In his poem Journey of the Magi, T.S. Eliot imagines the reminiscent thoughts of one of the Magi who journeyed from afar to witness the birth of Christ. Using the voice of a pagan king, Elliot portrays the weight in the soul of one who has truly confronted Christ, the king. The poem powerfully concludes:
“Birth or Death? There was a birth, certainly,
We had evidence and no doubt I had seen birth and death.
But had thought they were different, this Birth was
hard and bitter agony for us, like Death, our death.
We returned to our palaces, these Kingdoms,
But no longer at ease here, in the old dispensation,
with an alien people clutching their gods.
I should be glad of another death.”
Coming in contact with the Christ, proclaims Eliot, setting one’s eyes on the child who was born to die is in a very real sense like dying ourselves. Though the poem seems to strike a somber note, it is the very note echoed triumphantly throughout New Testament Scripture. The apostle Paul readily utilized the words and imagery of death to describe life in Christ. “I have been crucified with Christ and I no longer live, but Christ lives in me.” Jesus uttered similarly, “Whoever finds his life will lose it, and whoever loses his life for my sake will find it.”(1)
In the season of Advent, Christians profess to be a people watching and waiting, remembering and anticipating with those who first watched God step into the world through the mean estate of a dirty stable. We remember those who first set their eyes on the child who was born to die, becoming, in a sense, as Christ was on that first night, homeless and out of place. We remember, too, that we ourselves are far from home, longing for a kingdom we know in part. For having embraced the person of Christ, the Christian proclaims the reality of his kingdom and find herself as Eliot describes, “no longer at ease here, in the old dispensation, with an alien people clutching their gods.” The message of Advent awakens this sense of homelessness, stirs a longing for home, and reminds a dark world that we are waiting for the return of the king.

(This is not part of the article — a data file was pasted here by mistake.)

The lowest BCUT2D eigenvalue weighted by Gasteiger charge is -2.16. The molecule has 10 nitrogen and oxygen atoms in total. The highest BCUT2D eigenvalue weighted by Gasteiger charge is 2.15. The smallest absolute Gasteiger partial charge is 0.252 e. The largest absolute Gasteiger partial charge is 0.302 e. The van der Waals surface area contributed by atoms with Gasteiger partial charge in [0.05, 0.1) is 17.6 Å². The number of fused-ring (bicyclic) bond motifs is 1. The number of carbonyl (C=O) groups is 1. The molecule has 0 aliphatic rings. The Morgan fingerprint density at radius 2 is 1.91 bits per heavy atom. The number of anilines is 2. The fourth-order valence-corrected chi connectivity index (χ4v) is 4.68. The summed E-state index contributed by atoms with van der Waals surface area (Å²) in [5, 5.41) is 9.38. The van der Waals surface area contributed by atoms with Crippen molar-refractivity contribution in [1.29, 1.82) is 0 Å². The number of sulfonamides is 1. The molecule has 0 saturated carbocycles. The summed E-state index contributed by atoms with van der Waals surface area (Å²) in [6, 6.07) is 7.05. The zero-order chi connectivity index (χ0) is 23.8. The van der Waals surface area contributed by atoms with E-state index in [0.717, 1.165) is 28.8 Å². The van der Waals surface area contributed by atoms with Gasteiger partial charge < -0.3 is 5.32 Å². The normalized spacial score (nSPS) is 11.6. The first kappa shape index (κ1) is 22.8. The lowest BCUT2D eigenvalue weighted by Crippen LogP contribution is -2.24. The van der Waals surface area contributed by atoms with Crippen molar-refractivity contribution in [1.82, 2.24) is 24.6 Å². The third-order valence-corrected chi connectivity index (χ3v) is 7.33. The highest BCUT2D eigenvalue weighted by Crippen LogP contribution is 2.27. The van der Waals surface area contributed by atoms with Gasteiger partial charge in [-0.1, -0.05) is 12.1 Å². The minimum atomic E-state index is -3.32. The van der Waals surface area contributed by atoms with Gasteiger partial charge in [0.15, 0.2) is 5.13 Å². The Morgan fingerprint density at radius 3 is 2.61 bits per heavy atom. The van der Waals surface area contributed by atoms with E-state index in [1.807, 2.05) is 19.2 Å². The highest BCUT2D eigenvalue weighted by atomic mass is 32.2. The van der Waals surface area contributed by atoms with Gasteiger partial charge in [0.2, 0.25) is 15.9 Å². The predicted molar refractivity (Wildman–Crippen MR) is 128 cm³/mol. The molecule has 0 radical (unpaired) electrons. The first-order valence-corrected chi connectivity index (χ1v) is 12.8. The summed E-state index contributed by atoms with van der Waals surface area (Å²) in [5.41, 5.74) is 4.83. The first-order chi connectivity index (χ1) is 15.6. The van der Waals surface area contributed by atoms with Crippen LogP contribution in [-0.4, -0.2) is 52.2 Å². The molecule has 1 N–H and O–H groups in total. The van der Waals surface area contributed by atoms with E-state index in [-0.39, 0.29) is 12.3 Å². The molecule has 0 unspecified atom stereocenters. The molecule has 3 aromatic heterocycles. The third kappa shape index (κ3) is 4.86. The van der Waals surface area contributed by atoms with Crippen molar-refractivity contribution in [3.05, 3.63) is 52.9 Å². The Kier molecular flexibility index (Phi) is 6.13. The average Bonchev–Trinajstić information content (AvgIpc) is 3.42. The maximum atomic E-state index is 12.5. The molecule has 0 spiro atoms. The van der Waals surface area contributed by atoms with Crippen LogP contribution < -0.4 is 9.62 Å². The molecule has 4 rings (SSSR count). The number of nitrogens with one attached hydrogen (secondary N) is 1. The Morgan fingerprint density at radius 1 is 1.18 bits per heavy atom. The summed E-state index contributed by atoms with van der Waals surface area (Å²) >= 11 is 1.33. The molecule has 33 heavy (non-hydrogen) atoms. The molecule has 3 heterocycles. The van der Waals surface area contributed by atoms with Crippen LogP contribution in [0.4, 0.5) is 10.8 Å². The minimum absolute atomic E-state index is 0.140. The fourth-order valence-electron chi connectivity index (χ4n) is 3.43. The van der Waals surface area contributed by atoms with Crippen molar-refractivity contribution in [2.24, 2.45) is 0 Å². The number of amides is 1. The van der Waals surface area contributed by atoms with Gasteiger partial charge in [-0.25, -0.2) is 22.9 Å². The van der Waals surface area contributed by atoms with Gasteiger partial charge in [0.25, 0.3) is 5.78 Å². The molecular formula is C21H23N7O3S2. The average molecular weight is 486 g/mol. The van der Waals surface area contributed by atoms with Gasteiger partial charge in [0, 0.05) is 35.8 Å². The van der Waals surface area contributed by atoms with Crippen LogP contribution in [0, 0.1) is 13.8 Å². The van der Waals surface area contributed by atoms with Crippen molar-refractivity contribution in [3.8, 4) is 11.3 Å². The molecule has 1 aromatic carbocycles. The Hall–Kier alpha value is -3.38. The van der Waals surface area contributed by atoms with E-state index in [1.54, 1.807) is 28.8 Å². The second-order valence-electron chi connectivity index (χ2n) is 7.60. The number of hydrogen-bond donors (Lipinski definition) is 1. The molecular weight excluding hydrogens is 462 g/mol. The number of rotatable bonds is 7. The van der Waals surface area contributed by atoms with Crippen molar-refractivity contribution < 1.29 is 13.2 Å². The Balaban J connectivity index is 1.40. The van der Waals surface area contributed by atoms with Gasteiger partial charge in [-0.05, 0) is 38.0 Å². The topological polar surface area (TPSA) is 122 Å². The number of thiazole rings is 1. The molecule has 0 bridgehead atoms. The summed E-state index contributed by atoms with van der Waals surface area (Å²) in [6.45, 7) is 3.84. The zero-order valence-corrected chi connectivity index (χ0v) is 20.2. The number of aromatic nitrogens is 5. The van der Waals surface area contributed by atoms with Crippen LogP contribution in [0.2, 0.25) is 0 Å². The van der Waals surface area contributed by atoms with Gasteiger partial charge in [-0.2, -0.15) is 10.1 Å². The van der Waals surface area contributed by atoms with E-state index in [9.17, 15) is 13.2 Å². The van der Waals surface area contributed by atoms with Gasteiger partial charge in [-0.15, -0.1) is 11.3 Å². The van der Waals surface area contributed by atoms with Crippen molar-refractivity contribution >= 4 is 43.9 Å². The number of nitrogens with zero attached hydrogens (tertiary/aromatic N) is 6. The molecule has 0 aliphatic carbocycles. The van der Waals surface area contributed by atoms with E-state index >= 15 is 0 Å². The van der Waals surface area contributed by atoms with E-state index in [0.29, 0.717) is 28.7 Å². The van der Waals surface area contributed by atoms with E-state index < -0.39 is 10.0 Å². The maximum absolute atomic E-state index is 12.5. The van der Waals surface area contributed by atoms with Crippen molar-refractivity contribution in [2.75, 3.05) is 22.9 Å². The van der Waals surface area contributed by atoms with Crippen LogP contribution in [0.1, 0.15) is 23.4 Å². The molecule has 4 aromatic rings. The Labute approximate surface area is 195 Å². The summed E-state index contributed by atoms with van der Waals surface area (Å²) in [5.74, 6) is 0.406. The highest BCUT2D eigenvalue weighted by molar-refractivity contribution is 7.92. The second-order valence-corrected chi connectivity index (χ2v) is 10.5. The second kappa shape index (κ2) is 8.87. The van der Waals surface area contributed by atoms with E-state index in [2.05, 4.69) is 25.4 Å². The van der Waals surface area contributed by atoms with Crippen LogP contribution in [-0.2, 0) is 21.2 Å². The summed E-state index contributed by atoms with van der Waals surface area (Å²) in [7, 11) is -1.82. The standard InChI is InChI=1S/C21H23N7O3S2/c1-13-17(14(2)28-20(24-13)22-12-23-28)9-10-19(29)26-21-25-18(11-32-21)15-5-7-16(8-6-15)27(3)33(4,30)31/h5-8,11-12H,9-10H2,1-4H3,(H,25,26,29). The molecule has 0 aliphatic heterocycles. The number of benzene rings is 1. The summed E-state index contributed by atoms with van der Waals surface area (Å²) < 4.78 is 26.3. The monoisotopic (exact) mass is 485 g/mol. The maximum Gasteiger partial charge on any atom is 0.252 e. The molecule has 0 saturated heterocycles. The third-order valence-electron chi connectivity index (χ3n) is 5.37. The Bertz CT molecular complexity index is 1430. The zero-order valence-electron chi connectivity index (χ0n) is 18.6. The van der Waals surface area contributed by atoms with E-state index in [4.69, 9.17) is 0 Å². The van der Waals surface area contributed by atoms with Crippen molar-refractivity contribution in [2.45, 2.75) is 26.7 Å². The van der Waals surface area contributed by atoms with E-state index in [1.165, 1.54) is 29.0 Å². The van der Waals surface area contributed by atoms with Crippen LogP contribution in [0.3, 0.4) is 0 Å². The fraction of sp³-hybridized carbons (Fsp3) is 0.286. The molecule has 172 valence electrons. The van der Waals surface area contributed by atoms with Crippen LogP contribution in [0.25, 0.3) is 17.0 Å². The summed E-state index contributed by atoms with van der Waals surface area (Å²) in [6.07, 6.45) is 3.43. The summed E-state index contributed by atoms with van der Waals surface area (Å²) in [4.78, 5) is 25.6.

In one of the most comforting conversations between Jesus and the disciples, Jesus gives a description of this home and the certainty of an invitation inside. “In my Father’s house are many rooms; if it were not so, I would have told you. I am going there to prepare a place for you. And if I go and prepare a place for you, I will come back and take you to be with me that you also may be where I am. You know the way to the place where I am going” (John 14:2-4). Compounding this hope, his words are followed by one of his most quoted promises. As Thomas replied, “But Lord, we don’t know where you are going, so how can we know the way?” Jesus answered: “I am the way, and the truth, and the life.”
Christ is the herald of our homelessness and the harbinger of our home, even as he proclaims this very kingdom among us and himself as the way inside. As G.K. Chesterton once penned,
“For men are homesick in their homes,
and strangers under the sun…
but our homes are under miraculous skies
where the Yule tale was begun.”
The story of Christ’s birth is a certain message of hope and home. He who took on the fullness of humanity became homeless that we might come home. He proclaims a kingdom among us and continues to prepare us a place within it. Let every heart prepare him room.
Jill Carattini is managing editor of A Slice of Infinity at Ravi Zacharias International Ministries in Atlanta, Georgia.
(1) cf. Galatians 2:20, Matthew 10:39.